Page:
We analyze a dynamic auction, in which a seller with C units to sell faces a sequence of buyers separated into T time periods. Each group of buyers has independent, private values for a single unit. Buyers compete directly against each other within a period, as in a traditional auction, and indirectly with buyers in other periods through the opportunity cost of capacity assessed by the seller. The number of buyers in each period, as well as the individual buyers' valuations, are random. The model is a variation of the traditional single leg, multiperiod revenue management problem, in which consumers act strategically and bid for units of a fixed capacity over time.
For this setting, we prove that dynamic variants of the first-price and second-price auction mechanisms maximize the seller's expected revenue. We also show explicitly how to compute and implement these optimal auctions. The optimal auctions are then compared to a traditional revenue management mechanism—in which list prices are used in each period together with capacity controls—and to a simple auction heuristic that consists of allocating units to each period and running a sequence of standard, multiunit auctions with fixed reserve prices in each period. The traditional revenue management mechanism is proven to be optimal in the limiting cases when there is at most one buyer per period, when capacity is not constraining, and asymptotically when the number of buyers and the capacity increases. The optimal auction significantly outperforms both suboptimal mechanisms when there are a moderate number of periods, capacity is constrained, and the total volume of sales is not too large. The benefit also increases when variability in the dispersion in buyers' valuations or in the number of buyers per period increases.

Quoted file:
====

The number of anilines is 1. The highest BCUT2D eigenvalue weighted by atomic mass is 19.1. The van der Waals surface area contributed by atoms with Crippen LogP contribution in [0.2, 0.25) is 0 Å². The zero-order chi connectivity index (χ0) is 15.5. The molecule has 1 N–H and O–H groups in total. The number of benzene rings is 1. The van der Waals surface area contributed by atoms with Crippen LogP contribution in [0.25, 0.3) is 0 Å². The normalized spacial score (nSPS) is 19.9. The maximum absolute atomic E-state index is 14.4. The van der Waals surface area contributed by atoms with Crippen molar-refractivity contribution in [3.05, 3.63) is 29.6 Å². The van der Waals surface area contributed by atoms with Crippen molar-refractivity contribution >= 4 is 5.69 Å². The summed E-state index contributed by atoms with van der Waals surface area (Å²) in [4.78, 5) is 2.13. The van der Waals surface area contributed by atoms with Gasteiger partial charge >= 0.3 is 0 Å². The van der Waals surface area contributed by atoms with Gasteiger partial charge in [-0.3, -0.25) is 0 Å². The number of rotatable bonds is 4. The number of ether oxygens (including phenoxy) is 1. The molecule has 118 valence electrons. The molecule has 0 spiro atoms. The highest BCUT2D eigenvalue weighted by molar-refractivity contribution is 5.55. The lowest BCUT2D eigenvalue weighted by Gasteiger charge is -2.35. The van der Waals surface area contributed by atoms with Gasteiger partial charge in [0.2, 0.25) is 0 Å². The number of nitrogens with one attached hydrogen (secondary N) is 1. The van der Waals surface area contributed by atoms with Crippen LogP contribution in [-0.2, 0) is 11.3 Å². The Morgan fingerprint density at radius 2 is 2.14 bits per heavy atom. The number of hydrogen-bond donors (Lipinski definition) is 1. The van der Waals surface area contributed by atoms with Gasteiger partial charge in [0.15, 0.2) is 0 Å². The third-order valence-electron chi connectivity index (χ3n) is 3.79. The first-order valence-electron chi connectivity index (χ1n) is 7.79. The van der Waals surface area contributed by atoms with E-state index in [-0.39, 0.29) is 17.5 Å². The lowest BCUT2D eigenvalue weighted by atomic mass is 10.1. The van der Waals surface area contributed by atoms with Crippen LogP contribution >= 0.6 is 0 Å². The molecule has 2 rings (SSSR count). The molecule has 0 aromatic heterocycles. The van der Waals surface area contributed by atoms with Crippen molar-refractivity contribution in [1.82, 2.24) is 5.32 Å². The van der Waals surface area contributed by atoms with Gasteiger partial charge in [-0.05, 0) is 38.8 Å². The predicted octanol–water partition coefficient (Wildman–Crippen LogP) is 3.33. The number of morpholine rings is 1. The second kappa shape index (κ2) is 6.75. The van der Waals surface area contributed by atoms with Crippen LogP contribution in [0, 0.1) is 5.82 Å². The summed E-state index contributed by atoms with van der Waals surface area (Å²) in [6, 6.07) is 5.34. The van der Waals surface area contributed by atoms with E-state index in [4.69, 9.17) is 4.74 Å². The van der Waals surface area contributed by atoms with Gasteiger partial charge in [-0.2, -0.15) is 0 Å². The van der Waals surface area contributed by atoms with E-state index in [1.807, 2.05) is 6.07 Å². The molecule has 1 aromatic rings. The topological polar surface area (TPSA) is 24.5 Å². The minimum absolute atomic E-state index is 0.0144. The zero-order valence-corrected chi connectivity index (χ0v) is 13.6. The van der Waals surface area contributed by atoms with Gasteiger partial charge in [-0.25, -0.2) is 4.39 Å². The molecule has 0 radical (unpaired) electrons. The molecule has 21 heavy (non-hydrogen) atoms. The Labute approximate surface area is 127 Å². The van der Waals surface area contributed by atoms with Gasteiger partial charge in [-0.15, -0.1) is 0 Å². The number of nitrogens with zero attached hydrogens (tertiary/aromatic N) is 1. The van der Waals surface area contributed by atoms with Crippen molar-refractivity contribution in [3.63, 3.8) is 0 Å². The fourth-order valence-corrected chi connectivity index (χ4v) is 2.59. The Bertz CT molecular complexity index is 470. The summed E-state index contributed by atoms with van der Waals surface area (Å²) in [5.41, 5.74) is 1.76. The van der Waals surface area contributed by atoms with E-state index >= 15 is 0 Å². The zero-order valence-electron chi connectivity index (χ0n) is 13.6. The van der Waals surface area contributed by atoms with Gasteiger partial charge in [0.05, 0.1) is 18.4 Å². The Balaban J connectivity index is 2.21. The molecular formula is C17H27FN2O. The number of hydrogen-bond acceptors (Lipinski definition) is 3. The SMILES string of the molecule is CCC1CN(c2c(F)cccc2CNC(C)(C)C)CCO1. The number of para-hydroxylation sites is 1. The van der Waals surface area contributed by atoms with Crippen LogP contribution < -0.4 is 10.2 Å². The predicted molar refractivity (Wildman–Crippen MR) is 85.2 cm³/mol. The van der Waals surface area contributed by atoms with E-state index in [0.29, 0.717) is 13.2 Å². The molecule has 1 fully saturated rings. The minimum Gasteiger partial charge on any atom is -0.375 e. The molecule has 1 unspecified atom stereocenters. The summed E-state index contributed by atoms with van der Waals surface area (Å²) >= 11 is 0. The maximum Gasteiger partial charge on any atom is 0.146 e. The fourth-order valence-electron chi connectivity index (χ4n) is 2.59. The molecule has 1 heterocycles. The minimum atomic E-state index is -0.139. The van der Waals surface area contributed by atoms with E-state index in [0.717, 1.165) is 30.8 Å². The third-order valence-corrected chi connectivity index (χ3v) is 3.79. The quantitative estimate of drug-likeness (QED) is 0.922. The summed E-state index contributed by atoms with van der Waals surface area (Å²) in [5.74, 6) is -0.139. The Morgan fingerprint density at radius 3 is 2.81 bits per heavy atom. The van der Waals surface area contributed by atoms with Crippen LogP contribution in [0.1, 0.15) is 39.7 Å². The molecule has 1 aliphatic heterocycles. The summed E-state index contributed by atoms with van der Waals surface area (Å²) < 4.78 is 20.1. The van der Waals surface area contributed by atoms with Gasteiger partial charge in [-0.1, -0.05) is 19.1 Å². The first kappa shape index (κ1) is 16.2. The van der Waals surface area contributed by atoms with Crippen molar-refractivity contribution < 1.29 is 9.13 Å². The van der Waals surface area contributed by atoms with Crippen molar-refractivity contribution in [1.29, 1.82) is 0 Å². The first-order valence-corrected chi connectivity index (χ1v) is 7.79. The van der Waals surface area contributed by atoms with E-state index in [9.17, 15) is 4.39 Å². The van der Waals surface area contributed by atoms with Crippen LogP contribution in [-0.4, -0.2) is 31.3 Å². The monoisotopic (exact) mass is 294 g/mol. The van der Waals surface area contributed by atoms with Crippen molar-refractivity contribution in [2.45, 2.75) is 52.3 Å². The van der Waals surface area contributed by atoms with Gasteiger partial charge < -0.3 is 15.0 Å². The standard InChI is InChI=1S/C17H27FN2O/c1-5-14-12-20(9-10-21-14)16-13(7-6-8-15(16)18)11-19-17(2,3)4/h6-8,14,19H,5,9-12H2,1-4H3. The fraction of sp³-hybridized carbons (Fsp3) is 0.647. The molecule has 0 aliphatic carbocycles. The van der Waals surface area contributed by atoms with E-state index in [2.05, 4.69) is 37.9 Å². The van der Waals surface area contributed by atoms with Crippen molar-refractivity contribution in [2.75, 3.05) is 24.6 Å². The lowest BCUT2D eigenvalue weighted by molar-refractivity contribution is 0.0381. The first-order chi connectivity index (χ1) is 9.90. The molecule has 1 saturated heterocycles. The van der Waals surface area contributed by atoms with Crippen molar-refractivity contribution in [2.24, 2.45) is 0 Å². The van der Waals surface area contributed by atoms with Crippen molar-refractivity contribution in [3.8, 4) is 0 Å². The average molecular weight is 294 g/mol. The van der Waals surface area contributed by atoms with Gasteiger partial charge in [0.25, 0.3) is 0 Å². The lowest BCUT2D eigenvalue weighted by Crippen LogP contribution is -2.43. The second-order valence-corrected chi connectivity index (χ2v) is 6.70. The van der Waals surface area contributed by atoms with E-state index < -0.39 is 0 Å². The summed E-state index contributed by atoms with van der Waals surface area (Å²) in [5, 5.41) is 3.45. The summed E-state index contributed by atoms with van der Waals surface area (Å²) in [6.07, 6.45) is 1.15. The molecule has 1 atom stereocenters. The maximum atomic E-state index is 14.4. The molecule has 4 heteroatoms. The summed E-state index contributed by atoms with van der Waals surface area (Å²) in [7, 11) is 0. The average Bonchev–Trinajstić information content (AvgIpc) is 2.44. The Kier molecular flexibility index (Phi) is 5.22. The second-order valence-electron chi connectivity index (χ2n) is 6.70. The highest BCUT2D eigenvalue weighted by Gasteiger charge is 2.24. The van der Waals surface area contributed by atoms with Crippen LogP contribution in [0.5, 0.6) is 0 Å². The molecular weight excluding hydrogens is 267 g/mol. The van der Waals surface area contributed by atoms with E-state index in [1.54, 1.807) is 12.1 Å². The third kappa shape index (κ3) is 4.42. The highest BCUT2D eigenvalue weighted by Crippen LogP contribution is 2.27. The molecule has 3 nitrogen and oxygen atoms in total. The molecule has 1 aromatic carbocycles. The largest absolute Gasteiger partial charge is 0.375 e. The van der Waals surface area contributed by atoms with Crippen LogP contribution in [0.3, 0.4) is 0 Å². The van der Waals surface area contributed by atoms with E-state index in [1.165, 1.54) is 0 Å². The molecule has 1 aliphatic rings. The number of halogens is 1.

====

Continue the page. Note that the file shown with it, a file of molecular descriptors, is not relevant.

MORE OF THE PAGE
Vulcano, Gustavo, Garrett van Ryzin, and Costis Maglaras. "Optimal dynamic auctions for revenue management." Management Science 48 (2002): 1388-1407.
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